And yes, the little black book has been destroyed long ago.

Vintage Cut-out Card, Cliff Collection
Vintage Cut-out Card, Cliff Collection

 

Is there a comparison shopper in your family? Are you such a shopper?

You are invited to share your marriage proposal story here too.

 


 

 

Coming next: My Day of Change @ a Middle School

Halloween Advice from my Good Witch of the North

MY STORY

Dorothy had the Good Witch of the North to give her “magical protection from fatal harm” on her journey to the land of Oz and back. Yet she followed an uneven path, using her brain, sometimes thinking with her heart, and slowly but surely developing courage.

I had my own Good Witch, Aunt Ruthie Longenecker from Pennsylvania, not Kansas. As a plain Mennonite, she never gave me glittering red shoes. I had to buy them on my own after I turned from plain to fancy. But she gave me plenty of golden advice, none more emotionally charged than the time she perceived I was veering off course at college and falling for a young man she imagined would be my downfall.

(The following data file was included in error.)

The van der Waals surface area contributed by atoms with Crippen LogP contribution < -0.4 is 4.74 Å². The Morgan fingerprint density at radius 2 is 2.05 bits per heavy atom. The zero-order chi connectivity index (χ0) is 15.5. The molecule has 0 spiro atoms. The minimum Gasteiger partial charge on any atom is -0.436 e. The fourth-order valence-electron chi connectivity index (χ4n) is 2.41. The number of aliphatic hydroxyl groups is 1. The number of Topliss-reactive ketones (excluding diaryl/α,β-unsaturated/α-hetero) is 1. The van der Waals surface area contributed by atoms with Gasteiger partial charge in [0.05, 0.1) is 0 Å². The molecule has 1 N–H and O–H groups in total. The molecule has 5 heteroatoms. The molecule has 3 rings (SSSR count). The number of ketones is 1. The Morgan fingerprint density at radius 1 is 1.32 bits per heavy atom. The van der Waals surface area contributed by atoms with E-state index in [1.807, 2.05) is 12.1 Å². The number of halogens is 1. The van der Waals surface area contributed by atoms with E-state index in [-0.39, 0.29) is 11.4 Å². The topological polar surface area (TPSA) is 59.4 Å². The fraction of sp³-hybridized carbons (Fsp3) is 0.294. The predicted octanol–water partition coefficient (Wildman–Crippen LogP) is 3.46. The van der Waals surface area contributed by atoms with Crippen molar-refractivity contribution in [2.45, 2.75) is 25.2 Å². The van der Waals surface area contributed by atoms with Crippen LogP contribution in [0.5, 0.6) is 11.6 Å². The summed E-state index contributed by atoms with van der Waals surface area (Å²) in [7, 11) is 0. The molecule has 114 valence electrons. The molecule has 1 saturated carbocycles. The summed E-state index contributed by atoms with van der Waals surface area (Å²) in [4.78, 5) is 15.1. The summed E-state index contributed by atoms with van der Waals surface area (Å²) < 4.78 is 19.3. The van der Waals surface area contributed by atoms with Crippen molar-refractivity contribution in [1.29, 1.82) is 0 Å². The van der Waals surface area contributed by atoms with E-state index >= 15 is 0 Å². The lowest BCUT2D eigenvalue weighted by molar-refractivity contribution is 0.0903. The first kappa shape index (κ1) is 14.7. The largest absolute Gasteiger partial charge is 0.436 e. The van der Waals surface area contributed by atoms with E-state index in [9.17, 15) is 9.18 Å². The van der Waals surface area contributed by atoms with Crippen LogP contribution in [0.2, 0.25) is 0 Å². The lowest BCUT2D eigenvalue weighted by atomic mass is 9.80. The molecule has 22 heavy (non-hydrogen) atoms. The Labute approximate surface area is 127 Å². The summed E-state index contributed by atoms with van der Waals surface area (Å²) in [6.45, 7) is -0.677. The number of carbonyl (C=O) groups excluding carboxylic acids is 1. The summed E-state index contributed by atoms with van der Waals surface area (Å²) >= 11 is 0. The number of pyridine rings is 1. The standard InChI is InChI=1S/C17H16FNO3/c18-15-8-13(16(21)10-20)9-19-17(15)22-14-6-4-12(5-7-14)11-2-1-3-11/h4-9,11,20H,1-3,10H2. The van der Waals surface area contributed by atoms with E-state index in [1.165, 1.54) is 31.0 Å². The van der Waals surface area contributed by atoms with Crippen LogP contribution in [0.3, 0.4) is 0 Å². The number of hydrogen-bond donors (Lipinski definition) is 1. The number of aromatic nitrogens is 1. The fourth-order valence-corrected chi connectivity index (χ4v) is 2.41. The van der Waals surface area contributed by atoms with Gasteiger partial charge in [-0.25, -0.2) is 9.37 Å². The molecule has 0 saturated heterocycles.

The advice arrived in a 4-cent envelope written in her flowing, left-handed cursive:

Envelope_note-to-Marian_layers

The Gibson greeting card is a cute pop-up.

HalloweenCardRuthie

Enclosed with the card was a terse note written on the back of a deposit slip from the First National Bank of Marietta, a curious choice of stationery. (You can read this note or the text below it in print.)

RuthieNoteMarianHalloween

Here is her message in print form, directing me to forsake that boyfriend (aka “opera singer”) at the top of the hill: